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Tuesday, April 22, 2014


It is beyond time to do away with Latin and shorthand when it comes to prescription writing. Hand-written prescriptions are the worst since many prescribers drop periods and cross random letters with such careless disregard that we cannot decipher q.i.d. from q.d. from b.i.d. from t.i.d., let alone the abbreviations unique to the prescriber himself. It's also difficult when prescribers make a 4 look like a 6 which sometimes looks like an 8. With e-scripts, it is easier to read, but typing out the frequency is much safer and leaves no question.

Let's petition to have all shorthand removed from prescription orders.
No more abbreviations. There is no standard among healthcare professionals.
In veterinary medicine, S.I.D. means "once a day".
It does not exist anywhere else and this can confuse pharmacists who are not used to seeing it. (It may also be misread.)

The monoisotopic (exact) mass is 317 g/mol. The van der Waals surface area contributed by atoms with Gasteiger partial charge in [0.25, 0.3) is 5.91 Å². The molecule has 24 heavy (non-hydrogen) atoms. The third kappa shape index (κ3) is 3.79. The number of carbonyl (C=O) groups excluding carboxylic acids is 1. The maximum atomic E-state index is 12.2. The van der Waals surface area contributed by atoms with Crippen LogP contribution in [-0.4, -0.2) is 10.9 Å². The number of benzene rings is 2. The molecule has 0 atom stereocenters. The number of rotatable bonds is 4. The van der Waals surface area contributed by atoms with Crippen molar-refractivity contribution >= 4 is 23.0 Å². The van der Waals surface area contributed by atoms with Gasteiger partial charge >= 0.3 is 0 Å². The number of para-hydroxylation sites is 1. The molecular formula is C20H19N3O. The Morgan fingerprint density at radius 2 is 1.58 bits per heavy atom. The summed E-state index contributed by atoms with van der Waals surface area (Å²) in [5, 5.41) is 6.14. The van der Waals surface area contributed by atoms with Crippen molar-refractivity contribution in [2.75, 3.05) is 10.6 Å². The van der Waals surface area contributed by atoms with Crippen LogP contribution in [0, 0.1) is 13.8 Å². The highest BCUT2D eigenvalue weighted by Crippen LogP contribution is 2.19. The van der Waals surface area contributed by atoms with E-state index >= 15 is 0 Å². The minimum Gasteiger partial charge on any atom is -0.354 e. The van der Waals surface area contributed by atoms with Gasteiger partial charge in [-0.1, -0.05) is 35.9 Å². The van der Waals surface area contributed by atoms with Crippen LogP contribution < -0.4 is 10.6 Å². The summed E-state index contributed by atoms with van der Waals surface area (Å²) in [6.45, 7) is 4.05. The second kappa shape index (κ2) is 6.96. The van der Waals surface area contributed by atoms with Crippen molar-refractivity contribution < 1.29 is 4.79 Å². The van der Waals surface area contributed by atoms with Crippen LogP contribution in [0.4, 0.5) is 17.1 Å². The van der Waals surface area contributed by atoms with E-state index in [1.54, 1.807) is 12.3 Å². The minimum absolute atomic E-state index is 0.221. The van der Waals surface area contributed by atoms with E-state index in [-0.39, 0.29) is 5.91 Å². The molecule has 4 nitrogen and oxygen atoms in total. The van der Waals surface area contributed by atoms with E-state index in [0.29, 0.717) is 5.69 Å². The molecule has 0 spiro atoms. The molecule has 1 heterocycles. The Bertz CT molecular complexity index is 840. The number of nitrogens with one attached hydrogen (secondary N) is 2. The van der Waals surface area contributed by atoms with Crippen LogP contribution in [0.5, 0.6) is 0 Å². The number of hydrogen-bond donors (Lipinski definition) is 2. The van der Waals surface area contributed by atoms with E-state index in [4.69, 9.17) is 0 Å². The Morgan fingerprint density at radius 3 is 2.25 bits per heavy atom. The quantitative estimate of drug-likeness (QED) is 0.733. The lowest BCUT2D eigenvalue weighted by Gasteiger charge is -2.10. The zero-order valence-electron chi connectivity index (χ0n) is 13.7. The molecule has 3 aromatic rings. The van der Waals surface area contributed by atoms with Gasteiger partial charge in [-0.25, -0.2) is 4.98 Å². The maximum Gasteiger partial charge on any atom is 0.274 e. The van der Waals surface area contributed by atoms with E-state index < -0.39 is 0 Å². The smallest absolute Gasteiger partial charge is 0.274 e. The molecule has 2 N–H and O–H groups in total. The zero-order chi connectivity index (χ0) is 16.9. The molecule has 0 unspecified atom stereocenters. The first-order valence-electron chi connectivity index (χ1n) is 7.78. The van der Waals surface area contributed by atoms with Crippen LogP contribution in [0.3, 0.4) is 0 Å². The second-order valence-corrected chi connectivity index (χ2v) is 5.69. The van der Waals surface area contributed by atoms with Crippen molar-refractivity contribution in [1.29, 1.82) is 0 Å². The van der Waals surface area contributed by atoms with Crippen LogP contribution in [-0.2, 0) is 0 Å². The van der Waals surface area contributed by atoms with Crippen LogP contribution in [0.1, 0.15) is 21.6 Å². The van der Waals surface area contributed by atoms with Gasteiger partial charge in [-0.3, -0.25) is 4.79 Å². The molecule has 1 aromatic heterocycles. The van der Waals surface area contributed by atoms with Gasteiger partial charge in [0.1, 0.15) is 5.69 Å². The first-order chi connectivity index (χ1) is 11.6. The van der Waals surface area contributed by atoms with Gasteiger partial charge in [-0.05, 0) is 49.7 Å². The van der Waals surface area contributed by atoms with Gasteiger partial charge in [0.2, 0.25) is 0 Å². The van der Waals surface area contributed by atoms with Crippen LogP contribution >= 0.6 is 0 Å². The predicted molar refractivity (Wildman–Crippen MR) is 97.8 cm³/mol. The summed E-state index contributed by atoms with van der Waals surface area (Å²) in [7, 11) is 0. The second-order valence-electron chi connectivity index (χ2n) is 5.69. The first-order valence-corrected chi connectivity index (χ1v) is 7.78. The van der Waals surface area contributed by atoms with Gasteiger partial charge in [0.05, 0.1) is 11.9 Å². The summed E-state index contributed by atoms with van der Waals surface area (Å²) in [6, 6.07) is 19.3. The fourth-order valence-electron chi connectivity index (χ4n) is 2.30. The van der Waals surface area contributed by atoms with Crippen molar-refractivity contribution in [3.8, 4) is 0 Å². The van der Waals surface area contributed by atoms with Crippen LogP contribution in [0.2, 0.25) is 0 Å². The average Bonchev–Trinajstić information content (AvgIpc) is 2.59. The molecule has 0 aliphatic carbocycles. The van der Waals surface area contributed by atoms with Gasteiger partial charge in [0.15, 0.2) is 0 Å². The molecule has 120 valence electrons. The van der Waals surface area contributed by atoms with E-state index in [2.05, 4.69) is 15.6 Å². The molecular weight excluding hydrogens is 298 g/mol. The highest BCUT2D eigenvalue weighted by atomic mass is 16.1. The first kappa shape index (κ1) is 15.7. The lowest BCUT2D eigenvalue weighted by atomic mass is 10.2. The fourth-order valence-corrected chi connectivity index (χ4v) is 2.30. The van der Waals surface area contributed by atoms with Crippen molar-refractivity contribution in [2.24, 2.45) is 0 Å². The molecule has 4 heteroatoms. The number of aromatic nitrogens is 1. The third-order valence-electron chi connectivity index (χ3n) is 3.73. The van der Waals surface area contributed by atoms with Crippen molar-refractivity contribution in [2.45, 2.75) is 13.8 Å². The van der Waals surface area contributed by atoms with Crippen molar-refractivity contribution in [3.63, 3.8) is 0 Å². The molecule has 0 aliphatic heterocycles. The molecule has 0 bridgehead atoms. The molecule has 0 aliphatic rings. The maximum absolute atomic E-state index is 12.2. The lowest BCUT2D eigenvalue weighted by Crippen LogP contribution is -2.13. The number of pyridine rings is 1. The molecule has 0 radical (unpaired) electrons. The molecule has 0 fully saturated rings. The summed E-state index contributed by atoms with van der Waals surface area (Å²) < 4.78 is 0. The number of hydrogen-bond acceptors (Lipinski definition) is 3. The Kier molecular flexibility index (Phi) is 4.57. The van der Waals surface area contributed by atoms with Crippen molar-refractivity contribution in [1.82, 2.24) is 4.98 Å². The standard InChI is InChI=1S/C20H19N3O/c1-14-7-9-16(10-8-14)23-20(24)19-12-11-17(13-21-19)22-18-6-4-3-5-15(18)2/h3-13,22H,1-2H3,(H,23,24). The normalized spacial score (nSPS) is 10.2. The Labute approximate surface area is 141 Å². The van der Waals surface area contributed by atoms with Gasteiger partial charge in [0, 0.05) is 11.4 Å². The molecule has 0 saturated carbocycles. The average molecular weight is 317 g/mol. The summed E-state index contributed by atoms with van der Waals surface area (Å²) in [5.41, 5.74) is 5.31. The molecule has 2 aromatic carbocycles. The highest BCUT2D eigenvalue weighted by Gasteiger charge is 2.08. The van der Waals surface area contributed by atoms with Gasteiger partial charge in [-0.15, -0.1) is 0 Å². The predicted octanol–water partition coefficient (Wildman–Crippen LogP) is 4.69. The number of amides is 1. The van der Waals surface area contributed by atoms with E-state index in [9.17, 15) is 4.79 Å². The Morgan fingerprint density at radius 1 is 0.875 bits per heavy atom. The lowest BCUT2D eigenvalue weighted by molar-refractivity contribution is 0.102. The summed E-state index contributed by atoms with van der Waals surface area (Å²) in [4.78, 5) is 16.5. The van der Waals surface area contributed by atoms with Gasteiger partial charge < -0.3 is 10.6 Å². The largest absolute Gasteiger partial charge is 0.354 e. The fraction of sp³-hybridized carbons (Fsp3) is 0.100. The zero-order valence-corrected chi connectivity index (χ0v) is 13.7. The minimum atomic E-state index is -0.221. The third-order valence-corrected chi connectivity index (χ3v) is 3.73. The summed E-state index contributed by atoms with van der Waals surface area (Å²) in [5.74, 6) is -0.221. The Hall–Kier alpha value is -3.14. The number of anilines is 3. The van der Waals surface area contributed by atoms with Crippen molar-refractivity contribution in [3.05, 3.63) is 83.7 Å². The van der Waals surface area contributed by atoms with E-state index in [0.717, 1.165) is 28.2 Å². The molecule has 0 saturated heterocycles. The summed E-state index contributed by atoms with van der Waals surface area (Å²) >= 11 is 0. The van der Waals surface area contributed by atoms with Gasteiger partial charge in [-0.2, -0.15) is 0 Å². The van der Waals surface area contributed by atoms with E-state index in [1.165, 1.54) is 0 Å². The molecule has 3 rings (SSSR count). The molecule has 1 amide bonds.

One I have been seeing too much of lately is "SX". I learned it as "Symptoms". Some prescribers use it to mean "Surgery" and it can also mean "Sex", though I'm not sure why that needs abbreviated...
It's a little strange to see a prescription that reads "begin 3 days prior to SX" and question whether the patient can anticipate symptoms or sex or is having surgery.

No more Roman Numerals. Many prescribers never figured out any number beyond X=Ten anyway which results in prescriptions for 40 looking like this: XXXX. Wrong.
In some states, quantities on controls must be written numerically AND spelled. We have many prescribers who like to write it like this: X (10). So not compliant with the law. While X is indeed a letter, it is not a spelling of "TEN".

I realize we are in a transition period between full electronic prescribing and handwritten orders. I realize many prescribers are old school and have been prescribing this way for decades. It doesn't make it right. It doesn't mean it's safe. With the volume of prescriptions we see today, this is probably the easiest step we can take to ensure safety and accuracy in patients' prescriptions.

I tell my patients to look at their handwritten orders before they leave the office. If they can't read them, what are the odds I can?

Then there are the abbreviations that look okay until read aloud.

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